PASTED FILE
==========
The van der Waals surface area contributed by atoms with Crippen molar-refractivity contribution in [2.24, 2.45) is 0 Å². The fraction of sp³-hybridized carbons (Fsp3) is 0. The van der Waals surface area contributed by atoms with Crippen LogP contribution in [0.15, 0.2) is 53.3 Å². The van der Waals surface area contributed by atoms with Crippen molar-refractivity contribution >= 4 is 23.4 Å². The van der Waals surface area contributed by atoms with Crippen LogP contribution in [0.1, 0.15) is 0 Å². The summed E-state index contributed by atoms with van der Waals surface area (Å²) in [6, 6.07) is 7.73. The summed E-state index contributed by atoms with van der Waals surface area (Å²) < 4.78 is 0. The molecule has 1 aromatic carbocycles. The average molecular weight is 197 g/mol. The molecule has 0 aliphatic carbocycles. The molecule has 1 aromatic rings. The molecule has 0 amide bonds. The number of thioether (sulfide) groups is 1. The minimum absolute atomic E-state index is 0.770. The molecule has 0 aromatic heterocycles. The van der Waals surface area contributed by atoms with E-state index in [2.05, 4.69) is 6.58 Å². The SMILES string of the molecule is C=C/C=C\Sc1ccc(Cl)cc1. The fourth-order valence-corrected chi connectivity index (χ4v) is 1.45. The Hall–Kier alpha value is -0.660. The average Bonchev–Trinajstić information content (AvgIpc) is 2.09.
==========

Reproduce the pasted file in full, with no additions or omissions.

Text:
The van der Waals surface area contributed by atoms with Crippen molar-refractivity contribution in [2.24, 2.45) is 0 Å². The fraction of sp³-hybridized carbons (Fsp3) is 0. The van der Waals surface area contributed by atoms with Crippen LogP contribution in [0.15, 0.2) is 53.3 Å². The van der Waals surface area contributed by atoms with Crippen molar-refractivity contribution >= 4 is 23.4 Å². The van der Waals surface area contributed by atoms with Crippen LogP contribution in [0.1, 0.15) is 0 Å². The summed E-state index contributed by atoms with van der Waals surface area (Å²) in [6, 6.07) is 7.73. The summed E-state index contributed by atoms with van der Waals surface area (Å²) < 4.78 is 0. The molecule has 1 aromatic carbocycles. The average molecular weight is 197 g/mol. The molecule has 0 aliphatic carbocycles. The molecule has 1 aromatic rings. The molecule has 0 amide bonds. The number of thioether (sulfide) groups is 1. The minimum absolute atomic E-state index is 0.770. The molecule has 0 aromatic heterocycles. The van der Waals surface area contributed by atoms with E-state index in [2.05, 4.69) is 6.58 Å². The SMILES string of the molecule is C=C/C=C\Sc1ccc(Cl)cc1. The fourth-order valence-corrected chi connectivity index (χ4v) is 1.45. The Hall–Kier alpha value is -0.660. The average Bonchev–Trinajstić information content (AvgIpc) is 2.09.